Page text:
Systematic review of cost and cost-effectiveness of different TB-screening strategies

BMC Health Serv Res. 2011 Sep 30;11:247. doi: 10.1186/1472-6963-11-247.

Abstract

Background: Interferon-γ release assays (IGRAs) for TB have the potential to replace the tuberculin skin test (TST) in screening for latent tuberculosis infection (LTBI). The higher per-test cost of IGRAs may be compensated for by lower post-screening costs (medical attention, chest x-rays and chemoprevention), given the higher specificity of the new tests as compared to that of the conventional TST. We conducted a systematic review of all publications that have addressed the cost or cost-effectiveness of IGRAs. The objective of this report was to undertake a structured review and critical appraisal of the methods used for the model-based cost-effectiveness analysis of TB screening programmes.

Methods: Using Medline and Embase, 75 publications that contained the terms "IGRA", "tuberculosis" and "cost" were identified. Of these, 13 were original studies on the costs or cost-effectiveness of IGRAs.

Results: The 13 relevant studies come from five low-to-medium TB-incidence countries. Five studies took only the costs of screening into consideration, while eight studies analysed the cost-effectiveness of different screening strategies. Screening was performed in high-risk groups: close contacts, immigrants from high-incidence countries and healthcare workers. Two studies used the T-SPOT.TB as an IGRA and the other studies used the QuantiFERON-TB Gold and/or Gold In-Tube test. All 13 studies observed a decrease in costs when the IGRAs were used. Six studies compared the use of an IGRA as a test to confirm a positive TST (TST/IGRA strategy) to the use of an IGRA-only strategy. In four of these studies, the two-step strategy and in two the IGRA-only strategy was more cost-effective. Assumptions about TST specificity and progression risk after a positive test had the greatest influence on determining which IGRA strategy was more cost-effective.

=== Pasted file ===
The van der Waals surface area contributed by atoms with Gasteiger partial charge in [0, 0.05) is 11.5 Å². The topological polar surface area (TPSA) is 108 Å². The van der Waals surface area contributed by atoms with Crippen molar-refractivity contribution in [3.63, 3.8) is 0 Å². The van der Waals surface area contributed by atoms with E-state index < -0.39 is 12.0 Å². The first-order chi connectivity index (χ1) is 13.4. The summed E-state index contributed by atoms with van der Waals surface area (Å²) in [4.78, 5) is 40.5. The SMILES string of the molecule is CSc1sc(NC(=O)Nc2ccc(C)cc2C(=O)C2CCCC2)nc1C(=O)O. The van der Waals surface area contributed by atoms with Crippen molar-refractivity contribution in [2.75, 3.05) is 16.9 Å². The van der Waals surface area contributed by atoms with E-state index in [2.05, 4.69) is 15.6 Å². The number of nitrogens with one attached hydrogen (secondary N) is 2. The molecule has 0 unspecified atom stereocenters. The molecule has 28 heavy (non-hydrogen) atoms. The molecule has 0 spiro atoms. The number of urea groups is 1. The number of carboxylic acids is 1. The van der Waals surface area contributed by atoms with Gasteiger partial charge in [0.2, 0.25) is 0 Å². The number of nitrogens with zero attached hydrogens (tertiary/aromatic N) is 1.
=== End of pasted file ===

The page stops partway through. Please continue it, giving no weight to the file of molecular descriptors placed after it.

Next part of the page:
Conclusion: The available studies on cost-effectiveness provide strong evidence in support of the use of IGRAs in screening risk groups such as HCWs, immigrants from high-incidence countries and close contacts. So far, only two studies provide evidence that the IGRA-only screening strategy is more cost-effective.

Publication types

  • Comparative Study
  • Review
  • Systematic Review

MeSH terms

  • Contact Tracing / economics
  • Contact Tracing / methods
  • Cost-Benefit Analysis
  • Female
  • Germany
  • Health Care Costs*
  • Humans
  • Interferon-gamma Release Tests / economics*
  • Interferon-gamma Release Tests / methods
  • Male
  • Mass Screening / economics*
  • Mass Screening / methods*
  • Tuberculin Test / economics
  • Tuberculin Test / methods
  • Tuberculosis, Pulmonary / diagnosis*
  • Tuberculosis, Pulmonary / economics
  • Tuberculosis, Pulmonary / epidemiology